When it comes to fat loss, the set point theory is important to your strategy. This theory holds that your body prefers to stay at a steady weight, and resists fluctuations to keep you there. Most of us have experienced this at some point in time. If you've ever lost or gained weight, but inevitably ended up back at your starting point in a matter of weeks or months, then you've experienced this concept. In order to break through these fat loss plateaus and break the set point, it's important to understand how this mechanism works.
The concept that you need to understand is adaptive thermogenesis. In laymen's terms, adaptive thermogenesis is what happens when your body slows its energy expenditure when you are on a diet, resulting in a sluggish metabolism and slow weight loss. Many theorize that this is the basis for the body's weight set point. This concept is crucial, so let's explore it further to make sure we understand it properly: Say you currently take in 2000 calories daily, and your body also burns 2000 calories per day. Since your caloric intake and output are the same, your weight stays steady.
Now, say you cut 500 calories per day from your diet to lose weight. In theory, you should have a 500 calorie deficit each day, leading to weight loss. Unfortunately, fat loss isn't this simple. Research shows that the body adjusts the amount of energy it expends, and what happens is that you'll now be able to perform the same activities, but using only 1500 calories per day, effectively erasing the deficit you tried to create.
This is the crux of adaptive thermogenesis, and it happens with both moderate and extreme calorie cutting. So, what causes this to happen? There are several factors that may play a role, including body weight fluctuations and reductions in fat stores, as well as levels of certain substances in the body, including insulin, thyroid hormones, and leptin. So, what is the boot camp strategy that can help you overcome adaptive thermogenesis?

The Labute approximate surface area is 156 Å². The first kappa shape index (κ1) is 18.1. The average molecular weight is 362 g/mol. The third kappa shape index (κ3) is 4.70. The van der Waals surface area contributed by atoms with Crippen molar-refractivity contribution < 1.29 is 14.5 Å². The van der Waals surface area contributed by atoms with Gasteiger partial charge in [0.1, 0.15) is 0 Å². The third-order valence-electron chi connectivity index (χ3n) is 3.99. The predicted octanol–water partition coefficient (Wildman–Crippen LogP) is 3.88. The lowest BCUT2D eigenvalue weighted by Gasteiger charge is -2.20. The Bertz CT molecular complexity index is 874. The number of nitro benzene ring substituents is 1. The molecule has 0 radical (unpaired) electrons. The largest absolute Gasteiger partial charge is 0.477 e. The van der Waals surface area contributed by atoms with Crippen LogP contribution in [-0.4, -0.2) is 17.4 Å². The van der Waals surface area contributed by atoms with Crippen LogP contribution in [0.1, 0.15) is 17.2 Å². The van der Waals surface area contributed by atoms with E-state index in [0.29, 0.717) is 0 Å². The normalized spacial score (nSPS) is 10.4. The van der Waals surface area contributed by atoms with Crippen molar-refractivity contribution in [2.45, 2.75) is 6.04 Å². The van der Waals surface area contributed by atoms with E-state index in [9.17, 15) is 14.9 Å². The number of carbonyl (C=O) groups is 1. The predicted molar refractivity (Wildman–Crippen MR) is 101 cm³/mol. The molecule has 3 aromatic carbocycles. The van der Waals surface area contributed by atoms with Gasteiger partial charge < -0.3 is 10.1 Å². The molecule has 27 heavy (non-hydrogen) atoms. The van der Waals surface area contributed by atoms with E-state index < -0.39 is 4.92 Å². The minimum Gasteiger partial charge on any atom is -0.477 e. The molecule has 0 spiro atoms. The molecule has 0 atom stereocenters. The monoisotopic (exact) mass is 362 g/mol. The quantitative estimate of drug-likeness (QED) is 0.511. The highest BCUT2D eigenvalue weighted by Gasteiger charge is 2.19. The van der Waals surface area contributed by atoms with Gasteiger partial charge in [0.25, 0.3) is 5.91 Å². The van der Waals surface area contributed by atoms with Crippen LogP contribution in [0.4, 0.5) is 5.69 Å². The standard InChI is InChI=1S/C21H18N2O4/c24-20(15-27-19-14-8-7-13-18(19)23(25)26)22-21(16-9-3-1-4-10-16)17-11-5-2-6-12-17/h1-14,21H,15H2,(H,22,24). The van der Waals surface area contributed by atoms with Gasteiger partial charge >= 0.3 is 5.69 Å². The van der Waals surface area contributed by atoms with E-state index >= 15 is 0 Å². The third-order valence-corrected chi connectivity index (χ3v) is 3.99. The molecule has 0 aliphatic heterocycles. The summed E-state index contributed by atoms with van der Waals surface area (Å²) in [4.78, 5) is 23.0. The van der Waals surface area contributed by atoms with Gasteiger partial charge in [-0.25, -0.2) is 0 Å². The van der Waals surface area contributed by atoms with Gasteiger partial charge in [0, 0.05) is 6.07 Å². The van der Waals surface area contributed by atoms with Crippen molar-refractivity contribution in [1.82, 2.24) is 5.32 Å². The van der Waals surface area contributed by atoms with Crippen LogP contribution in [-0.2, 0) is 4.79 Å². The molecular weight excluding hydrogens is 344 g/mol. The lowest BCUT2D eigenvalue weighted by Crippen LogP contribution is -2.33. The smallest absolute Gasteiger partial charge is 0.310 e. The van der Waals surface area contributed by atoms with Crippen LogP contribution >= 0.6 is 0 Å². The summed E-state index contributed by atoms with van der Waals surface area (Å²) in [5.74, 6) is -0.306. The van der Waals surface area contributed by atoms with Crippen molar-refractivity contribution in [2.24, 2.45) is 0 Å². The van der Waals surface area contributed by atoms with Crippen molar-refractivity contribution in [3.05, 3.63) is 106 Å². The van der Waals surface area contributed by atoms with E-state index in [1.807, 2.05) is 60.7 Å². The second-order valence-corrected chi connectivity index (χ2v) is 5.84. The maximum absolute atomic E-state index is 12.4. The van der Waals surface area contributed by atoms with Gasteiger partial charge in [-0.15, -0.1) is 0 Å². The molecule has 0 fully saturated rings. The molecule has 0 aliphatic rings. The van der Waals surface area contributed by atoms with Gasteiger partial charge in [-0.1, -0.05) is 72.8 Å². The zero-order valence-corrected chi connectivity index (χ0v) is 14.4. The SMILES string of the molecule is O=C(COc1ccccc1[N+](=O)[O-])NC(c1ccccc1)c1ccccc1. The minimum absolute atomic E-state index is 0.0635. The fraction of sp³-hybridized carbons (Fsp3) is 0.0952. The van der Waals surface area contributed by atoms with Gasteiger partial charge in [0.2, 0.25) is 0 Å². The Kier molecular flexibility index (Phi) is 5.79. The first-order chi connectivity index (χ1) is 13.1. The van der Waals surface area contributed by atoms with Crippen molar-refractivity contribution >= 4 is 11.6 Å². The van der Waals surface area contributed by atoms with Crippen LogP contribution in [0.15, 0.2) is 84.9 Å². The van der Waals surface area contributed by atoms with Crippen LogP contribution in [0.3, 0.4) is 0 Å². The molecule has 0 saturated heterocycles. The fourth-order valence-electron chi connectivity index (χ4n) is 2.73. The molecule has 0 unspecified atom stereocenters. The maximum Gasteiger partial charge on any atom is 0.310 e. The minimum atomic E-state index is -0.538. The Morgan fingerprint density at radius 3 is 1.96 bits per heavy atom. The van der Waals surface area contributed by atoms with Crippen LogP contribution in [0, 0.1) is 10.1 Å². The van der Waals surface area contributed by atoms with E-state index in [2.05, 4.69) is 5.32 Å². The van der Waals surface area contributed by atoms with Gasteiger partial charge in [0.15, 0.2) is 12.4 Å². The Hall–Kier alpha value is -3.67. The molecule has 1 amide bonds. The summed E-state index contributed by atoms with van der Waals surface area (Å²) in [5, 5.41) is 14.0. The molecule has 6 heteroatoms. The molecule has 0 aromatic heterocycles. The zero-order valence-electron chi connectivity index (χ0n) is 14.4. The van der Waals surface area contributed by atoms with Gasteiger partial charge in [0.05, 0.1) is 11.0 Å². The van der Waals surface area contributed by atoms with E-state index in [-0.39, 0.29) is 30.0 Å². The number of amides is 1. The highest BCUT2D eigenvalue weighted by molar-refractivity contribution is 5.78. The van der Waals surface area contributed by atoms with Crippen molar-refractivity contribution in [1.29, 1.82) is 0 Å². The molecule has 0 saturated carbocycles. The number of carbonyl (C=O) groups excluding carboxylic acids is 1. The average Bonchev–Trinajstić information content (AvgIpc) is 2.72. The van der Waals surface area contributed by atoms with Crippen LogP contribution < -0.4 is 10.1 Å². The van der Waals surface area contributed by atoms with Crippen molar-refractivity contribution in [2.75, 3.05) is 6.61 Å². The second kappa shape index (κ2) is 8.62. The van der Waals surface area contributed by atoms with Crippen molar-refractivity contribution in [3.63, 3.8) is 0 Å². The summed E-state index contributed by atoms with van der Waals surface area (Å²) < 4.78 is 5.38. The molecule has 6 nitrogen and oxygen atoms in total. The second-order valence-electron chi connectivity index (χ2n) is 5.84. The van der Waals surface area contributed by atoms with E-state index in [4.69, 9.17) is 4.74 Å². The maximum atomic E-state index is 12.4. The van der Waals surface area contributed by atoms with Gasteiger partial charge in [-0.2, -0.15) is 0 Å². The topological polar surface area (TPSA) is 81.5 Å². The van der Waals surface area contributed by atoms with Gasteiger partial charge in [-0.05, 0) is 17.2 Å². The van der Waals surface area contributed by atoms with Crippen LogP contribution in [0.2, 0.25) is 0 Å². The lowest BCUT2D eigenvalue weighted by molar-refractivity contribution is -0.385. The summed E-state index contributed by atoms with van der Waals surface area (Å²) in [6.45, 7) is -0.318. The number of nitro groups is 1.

It's quite simple: you must exercise in addition to dieting. Exercise is helpful, though not in every single case. Both research and experience show that not all exercise is created equal. But, intense metabolic resistance training can help you break through that plateau. In order to make this work, you'll need to take a boot camp approach to breaking your body's set point.
This requires a rigorous change in your diet and exercise routine to shock your body into action. Warp Speed Fat Loss and other similar programs can help you make this break through. This approach to fat loss may seem simple enough, but don't underestimate the importance of maintenance.
To solidify your set point, lose 5 to 15 pounds below your prior set point, and maintain it. Once you're in maintenance phase, stay there for about a month before trying to lose additional weight. If you absolutely can't wait, then you must wait at least two weeks. This tiered, step by step approach to fat loss will help you reset your body's set point. Remember that you'll need focus and drive to achieve this goal.
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